This was a good overview of the Roman Empire from its height to its decline Definitely worthwhile to listen to but there were a few disappointments In the end I still didn't feel like I understood exactly what caused the fall of an amazing and impressive empire And the other negative comment was that I felt this lecturer was not that smooth Lots of pauses and ums so much so that it became a distraction Definitely not the best series of lectures and some of the talks seemed disorganized Still highly recommended if you want to bone up on Roman history


  4. Kai Tinley Kai Tinley says:

    I listened to this in preparation for tackling Gibbon's Decline and Fall of the Roman Empire Good basic course from Augustus to the end of the Roman emperors in the West Clearly presented easy to follow Fulfilled everything I expected from a course like this


  5. Karen Karen says:

    Thomas F Madden presents a fulsome account of the Decline and Fall of Rome delineating the events and personages whose impacts played a part in the disintegration of this singular civilization He begins with an explanation of the falls of Rome and the timelines The complete time is 27 BC through 1453 AD The first fall in 27 BC occurs when the military strongmen later known as emperors overturned the Roman Republic The second fall occurred in 476 A D as is the fall of Rome in the West which included the deposition of the final emperor of Rome This is the Fall of Rome that many think of when the think of the Fall of the Rome The final fall occurs in 1453 and is actually the fall of the Roman state Professor Madden explores the creation of the First Triumvirate which included Julius Caesar Pompey and Crassus which fell apart when Caesar was murdered on the steps of the Senate Further along the way in this tangled struggle for power there are many wars notable rulers include the five good emperors or Trajan Domitian Hadrian Antoninus Pius and Marcus Aurelius Illuminating and jaw dropping the listener will come to understand some of the parallels that exists in American culture and will see why comparisons between the two are relevant today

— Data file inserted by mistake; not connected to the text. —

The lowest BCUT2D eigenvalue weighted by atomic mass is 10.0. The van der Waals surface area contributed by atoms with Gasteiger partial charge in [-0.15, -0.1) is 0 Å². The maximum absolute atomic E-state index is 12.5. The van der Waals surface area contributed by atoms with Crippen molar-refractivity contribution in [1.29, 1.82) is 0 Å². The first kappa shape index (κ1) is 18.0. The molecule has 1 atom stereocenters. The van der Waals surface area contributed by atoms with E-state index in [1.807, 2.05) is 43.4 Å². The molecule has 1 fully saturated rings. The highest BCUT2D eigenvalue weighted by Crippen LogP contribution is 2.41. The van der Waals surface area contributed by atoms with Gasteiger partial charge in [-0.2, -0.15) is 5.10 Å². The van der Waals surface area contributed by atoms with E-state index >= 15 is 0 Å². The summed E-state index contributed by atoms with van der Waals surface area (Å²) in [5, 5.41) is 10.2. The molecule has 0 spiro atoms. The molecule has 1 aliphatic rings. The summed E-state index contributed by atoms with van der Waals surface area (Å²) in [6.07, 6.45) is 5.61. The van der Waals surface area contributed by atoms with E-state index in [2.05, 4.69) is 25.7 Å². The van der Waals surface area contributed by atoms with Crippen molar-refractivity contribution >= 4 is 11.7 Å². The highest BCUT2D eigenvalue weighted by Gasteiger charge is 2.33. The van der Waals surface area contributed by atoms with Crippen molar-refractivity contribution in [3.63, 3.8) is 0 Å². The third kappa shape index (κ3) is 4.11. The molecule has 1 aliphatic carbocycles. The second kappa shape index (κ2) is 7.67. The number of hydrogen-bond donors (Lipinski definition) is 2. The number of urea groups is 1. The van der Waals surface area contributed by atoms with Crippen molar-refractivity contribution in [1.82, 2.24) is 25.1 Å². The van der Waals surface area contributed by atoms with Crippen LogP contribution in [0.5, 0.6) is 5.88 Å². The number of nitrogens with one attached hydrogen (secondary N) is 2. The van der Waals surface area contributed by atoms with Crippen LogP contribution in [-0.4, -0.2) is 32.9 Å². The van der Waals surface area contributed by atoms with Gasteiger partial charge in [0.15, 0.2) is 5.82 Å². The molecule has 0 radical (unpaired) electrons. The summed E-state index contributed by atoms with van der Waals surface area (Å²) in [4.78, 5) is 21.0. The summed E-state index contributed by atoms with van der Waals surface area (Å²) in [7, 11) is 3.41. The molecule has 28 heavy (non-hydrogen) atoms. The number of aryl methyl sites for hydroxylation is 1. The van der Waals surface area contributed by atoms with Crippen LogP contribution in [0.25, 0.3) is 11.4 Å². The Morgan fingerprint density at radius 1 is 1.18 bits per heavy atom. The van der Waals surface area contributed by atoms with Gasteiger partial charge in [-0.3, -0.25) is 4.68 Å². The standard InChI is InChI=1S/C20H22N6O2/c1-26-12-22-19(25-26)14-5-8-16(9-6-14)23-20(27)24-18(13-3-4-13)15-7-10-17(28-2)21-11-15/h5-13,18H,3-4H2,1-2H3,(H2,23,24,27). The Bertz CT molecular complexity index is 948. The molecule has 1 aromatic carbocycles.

6. Grace Of Liddle Grace Of Liddle says: